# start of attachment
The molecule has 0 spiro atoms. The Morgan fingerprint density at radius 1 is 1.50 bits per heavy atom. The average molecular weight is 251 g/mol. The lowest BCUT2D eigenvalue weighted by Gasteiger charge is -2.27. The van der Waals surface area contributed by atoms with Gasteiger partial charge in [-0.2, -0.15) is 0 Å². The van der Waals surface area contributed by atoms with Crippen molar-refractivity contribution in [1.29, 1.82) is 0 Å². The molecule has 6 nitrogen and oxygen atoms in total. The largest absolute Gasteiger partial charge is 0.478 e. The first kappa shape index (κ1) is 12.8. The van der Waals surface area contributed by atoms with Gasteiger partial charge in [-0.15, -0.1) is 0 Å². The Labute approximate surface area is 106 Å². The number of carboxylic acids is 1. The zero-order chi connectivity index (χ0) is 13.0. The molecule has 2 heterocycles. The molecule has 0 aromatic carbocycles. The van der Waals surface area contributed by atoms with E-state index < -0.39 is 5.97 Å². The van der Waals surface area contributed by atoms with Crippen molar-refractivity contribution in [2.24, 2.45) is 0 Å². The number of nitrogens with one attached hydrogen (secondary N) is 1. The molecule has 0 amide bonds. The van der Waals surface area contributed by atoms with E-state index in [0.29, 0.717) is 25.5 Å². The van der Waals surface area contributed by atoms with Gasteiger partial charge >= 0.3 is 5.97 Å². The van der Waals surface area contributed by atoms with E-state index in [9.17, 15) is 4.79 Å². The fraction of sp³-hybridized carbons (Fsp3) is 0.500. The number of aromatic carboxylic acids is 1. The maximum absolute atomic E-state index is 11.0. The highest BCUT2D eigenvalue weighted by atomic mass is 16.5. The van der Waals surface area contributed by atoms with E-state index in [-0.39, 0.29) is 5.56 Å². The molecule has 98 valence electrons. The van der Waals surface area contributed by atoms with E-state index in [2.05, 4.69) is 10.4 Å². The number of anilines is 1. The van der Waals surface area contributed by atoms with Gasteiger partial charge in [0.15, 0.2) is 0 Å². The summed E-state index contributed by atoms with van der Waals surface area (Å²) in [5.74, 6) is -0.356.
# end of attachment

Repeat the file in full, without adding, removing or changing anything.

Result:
The molecule has 0 spiro atoms. The Morgan fingerprint density at radius 1 is 1.50 bits per heavy atom. The average molecular weight is 251 g/mol. The lowest BCUT2D eigenvalue weighted by Gasteiger charge is -2.27. The van der Waals surface area contributed by atoms with Gasteiger partial charge in [-0.2, -0.15) is 0 Å². The van der Waals surface area contributed by atoms with Crippen molar-refractivity contribution in [1.29, 1.82) is 0 Å². The molecule has 6 nitrogen and oxygen atoms in total. The largest absolute Gasteiger partial charge is 0.478 e. The first kappa shape index (κ1) is 12.8. The van der Waals surface area contributed by atoms with Gasteiger partial charge in [-0.15, -0.1) is 0 Å². The Labute approximate surface area is 106 Å². The number of carboxylic acids is 1. The zero-order chi connectivity index (χ0) is 13.0. The molecule has 2 heterocycles. The molecule has 0 aromatic carbocycles. The van der Waals surface area contributed by atoms with E-state index < -0.39 is 5.97 Å². The van der Waals surface area contributed by atoms with Crippen molar-refractivity contribution in [2.24, 2.45) is 0 Å². The number of nitrogens with one attached hydrogen (secondary N) is 1. The molecule has 0 amide bonds. The van der Waals surface area contributed by atoms with E-state index in [0.29, 0.717) is 25.5 Å². The van der Waals surface area contributed by atoms with Gasteiger partial charge >= 0.3 is 5.97 Å². The van der Waals surface area contributed by atoms with E-state index in [9.17, 15) is 4.79 Å². The fraction of sp³-hybridized carbons (Fsp3) is 0.500. The number of aromatic carboxylic acids is 1. The maximum absolute atomic E-state index is 11.0. The highest BCUT2D eigenvalue weighted by atomic mass is 16.5. The van der Waals surface area contributed by atoms with E-state index in [-0.39, 0.29) is 5.56 Å². The molecule has 98 valence electrons. The van der Waals surface area contributed by atoms with E-state index in [2.05, 4.69) is 10.4 Å². The number of anilines is 1. The van der Waals surface area contributed by atoms with Gasteiger partial charge in [0.15, 0.2) is 0 Å². The summed E-state index contributed by atoms with van der Waals surface area (Å²) in [5.74, 6) is -0.356.